Getting the help you need

Make notes

Since the beginning of this year, I have made it my mission to document everything. I want to remember this journey as I think it’s important to make notes on what happened at the beginning of this year, and how it impacts on my daily life. For example: What is difficult? what happens when I do this? or that? Also, to include any new symptoms so that I can inform whichever specialist I am seeing. Furthermore, my intention is to provide them with what I regard as important information about my health, so that the doctor/specialist will start to piece it all together. Therefore, giving them insight that inturn will hopefully enable them to see the bigger picture. It has also really helped me to remember.

Appointments are a way off and I want to make sure I am ready to communicate how challenging this last year has been. I feel that it is vital to have the correct diagnosis, so that I can receive the right treatment to help me in the long term.

Spanner coming, sorry

However, (not to put a spanner in the works) it all depends on who you see! You could see a wonderful doctor/specialist that will ask you how you think things are going, and is more than happy to sit and listen to your concerns, but you may get someone who you have spent six months waiting to see, that has no time to listen to you, no empathy, or understanding and you end up closing the door behind you feeling upset and angry.

I have experienced this in the past, and it has been those moments that have spirred me on to make sure I advocate for myself in the best way possible! Someone once said to me – they are just like you (talking about a manager I once had) they have a label of manager, but they are no better than you. It’s just a title, don’t be intimidated. Say how you feel, tell them what you think. You are amazing, your feelings are valid. Doctors and specialists are no different, if they are not listening and shut you down when you try to talk to them, you are well within your right to rise up and ask to see someone else. However, you may be in for another long wait, but it may be worth it. I do know that some people do book private appointments with the specialist of their choice, and that may be an option for you. But, if you are waiting for an NHS appointment the waiting times at the moment are vast and it’s completely out of your control.

Unfortunatly, it’s a waiting game

I spoke to the Neurologists secretary (a lovely lady) this week to ask if my blood results were back from Guys Hospital in London.
The Neurologist sent off my blood to be tested for Hereditary Spastic Paraparesis (HSP) Her reply was, “I have called them, but unfortunately because of the back log you will not receive your results for six months!” All I could say was, “oh okay, thats that then, I’ll stop pestering you now” I joked. She laughed and reassured me that I could call anytime and that she would do her best to help. We then said goodbye.

I couldn’t help but feel despondent. It’s so hard to wait, it’s been almost a whole year! A year of pain, not being able to walk properly, on another level fatigue, dizziness and weakness. All of a sudden it all creeped up on me and I just sat there and sighed. It’s all up to me, I have to do this for myself, no one is going to swish a magic wand, there is no instant fix.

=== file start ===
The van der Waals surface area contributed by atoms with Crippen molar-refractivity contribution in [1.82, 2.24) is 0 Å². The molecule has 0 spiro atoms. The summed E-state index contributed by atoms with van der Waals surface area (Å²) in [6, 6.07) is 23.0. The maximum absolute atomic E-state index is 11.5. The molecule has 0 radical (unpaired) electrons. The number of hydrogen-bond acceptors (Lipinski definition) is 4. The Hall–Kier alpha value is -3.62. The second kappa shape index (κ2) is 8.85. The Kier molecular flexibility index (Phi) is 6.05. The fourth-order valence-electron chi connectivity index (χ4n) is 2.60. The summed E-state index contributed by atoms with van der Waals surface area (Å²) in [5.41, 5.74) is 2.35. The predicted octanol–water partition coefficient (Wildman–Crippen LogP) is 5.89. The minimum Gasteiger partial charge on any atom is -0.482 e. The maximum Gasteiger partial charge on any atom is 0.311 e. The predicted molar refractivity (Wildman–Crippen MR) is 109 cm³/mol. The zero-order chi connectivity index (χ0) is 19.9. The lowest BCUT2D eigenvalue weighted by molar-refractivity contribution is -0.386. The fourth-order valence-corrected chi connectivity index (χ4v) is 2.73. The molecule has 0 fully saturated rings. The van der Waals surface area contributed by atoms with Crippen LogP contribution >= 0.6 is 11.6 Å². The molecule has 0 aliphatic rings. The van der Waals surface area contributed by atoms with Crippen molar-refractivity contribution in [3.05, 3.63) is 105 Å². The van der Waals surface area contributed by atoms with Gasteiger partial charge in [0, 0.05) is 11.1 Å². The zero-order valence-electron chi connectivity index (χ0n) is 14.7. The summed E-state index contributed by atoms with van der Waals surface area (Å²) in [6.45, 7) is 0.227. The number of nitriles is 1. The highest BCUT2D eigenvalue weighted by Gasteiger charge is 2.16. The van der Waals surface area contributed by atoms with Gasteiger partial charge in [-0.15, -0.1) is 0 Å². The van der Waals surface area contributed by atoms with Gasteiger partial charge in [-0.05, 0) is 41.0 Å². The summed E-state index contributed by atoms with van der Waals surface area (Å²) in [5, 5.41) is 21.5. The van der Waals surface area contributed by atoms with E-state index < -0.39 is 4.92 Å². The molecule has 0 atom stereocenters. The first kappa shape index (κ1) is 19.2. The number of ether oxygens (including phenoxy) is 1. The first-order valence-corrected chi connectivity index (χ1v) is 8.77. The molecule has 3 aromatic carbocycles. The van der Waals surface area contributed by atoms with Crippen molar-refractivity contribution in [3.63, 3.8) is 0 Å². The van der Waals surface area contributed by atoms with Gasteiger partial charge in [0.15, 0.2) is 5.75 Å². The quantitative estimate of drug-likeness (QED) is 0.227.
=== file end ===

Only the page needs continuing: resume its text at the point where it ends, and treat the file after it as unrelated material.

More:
And then this…

I got a call, on the same day from a lovely lady from the health centre. My doctor had referred me to her last week. She was calling me to see how I was getting on. So, I began to fill her in best I could about the challenges I now face eight months after my hospital admissions. She asked me specifically how I was managing with everyday tasks, no one had asked me about these things before. With a heavy heart I told her that standing makes my legs hurt when trying to make dinner, standing in the shower was challenging, and how climbing my stairs was another great feat at times.

She simply said, “you need a perching stool so that you can sit level with the kitchen worktop, would you like one?”

“Really? You can get one of those for me?”

“Yes, and do you want something for the bathroom?”

I couldn’t believe it! I actually felt emotional! I had been trying so hard to do these things, not wanting to complain, just trying to get on the best I could, to feel like my old self. Now, someone was saying – no wonder you are struggling with these tasks, you need help!

She also offered therapies to help i.e a chair yoga group close to where I live, a gym specifically for people with neurological conditions and counselling should I want it. She said, “I will make a referral to Occupational Health, and someone will be in touch regarding a visit to see if you need anything else to help you around the house.”

I took a deep breath, if she had been sitting next to me I would have hugged her, this wonderful stranger who really had made my day. I thanked her profusely for her time and help. She organised another date and time to call me to see how things were going.

Social Prescriber

Her name is Debbie, she is a Social Prescriber and in just under hour she had validated my feelings, empathised and understood how challenging life had become, and then told me how she could help. I had never heard of a Social Prescriber before, and I wonder if any of you have? It could be a lifeline for many of you who need support, and resources to help you manage essential tasks around the house.

After the call I felt a lot lighter. I just need to hang on in there. I will keep you updated and let you know how the Occupational Health visit goes.

Sending much love as always

C x

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